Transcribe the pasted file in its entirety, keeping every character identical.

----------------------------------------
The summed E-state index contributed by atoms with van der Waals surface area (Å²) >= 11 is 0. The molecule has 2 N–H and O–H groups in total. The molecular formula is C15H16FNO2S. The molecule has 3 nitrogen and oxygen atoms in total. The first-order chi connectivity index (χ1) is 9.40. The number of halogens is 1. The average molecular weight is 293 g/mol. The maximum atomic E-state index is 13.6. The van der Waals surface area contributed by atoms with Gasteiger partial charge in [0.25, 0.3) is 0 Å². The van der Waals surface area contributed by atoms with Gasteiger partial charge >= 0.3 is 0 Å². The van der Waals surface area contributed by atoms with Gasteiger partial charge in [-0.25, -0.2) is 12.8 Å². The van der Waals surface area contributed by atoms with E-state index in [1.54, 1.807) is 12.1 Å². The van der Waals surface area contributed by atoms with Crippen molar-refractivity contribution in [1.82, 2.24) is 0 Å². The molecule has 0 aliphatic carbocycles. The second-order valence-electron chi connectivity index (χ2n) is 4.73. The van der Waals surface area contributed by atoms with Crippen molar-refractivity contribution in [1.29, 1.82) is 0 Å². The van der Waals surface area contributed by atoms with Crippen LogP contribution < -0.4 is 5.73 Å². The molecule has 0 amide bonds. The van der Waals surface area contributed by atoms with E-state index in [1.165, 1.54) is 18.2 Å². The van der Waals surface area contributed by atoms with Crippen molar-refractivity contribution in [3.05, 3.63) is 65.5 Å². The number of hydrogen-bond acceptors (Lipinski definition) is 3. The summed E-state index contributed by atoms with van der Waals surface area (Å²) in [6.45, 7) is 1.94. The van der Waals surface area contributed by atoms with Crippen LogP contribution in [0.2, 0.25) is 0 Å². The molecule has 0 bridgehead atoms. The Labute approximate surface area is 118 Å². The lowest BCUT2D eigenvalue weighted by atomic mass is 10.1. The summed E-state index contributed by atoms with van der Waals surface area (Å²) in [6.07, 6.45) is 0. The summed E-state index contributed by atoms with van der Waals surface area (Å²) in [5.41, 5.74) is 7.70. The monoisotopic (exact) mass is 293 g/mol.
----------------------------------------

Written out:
The summed E-state index contributed by atoms with van der Waals surface area (Å²) >= 11 is 0. The molecule has 2 N–H and O–H groups in total. The molecular formula is C15H16FNO2S. The molecule has 3 nitrogen and oxygen atoms in total. The first-order chi connectivity index (χ1) is 9.40. The number of halogens is 1. The average molecular weight is 293 g/mol. The maximum atomic E-state index is 13.6. The van der Waals surface area contributed by atoms with Gasteiger partial charge in [0.25, 0.3) is 0 Å². The van der Waals surface area contributed by atoms with Gasteiger partial charge >= 0.3 is 0 Å². The van der Waals surface area contributed by atoms with Gasteiger partial charge in [-0.25, -0.2) is 12.8 Å². The van der Waals surface area contributed by atoms with E-state index in [1.54, 1.807) is 12.1 Å². The van der Waals surface area contributed by atoms with Crippen molar-refractivity contribution in [1.82, 2.24) is 0 Å². The molecule has 0 aliphatic carbocycles. The second-order valence-electron chi connectivity index (χ2n) is 4.73. The van der Waals surface area contributed by atoms with Crippen molar-refractivity contribution in [1.29, 1.82) is 0 Å². The van der Waals surface area contributed by atoms with Crippen LogP contribution < -0.4 is 5.73 Å². The molecule has 0 amide bonds. The van der Waals surface area contributed by atoms with E-state index in [1.165, 1.54) is 18.2 Å². The van der Waals surface area contributed by atoms with Crippen molar-refractivity contribution in [3.05, 3.63) is 65.5 Å². The number of hydrogen-bond acceptors (Lipinski definition) is 3. The summed E-state index contributed by atoms with van der Waals surface area (Å²) in [6.45, 7) is 1.94. The van der Waals surface area contributed by atoms with Crippen LogP contribution in [0.2, 0.25) is 0 Å². The molecule has 0 bridgehead atoms. The Labute approximate surface area is 118 Å². The lowest BCUT2D eigenvalue weighted by atomic mass is 10.1. The summed E-state index contributed by atoms with van der Waals surface area (Å²) in [6.07, 6.45) is 0. The summed E-state index contributed by atoms with van der Waals surface area (Å²) in [5.41, 5.74) is 7.70. The monoisotopic (exact) mass is 293 g/mol.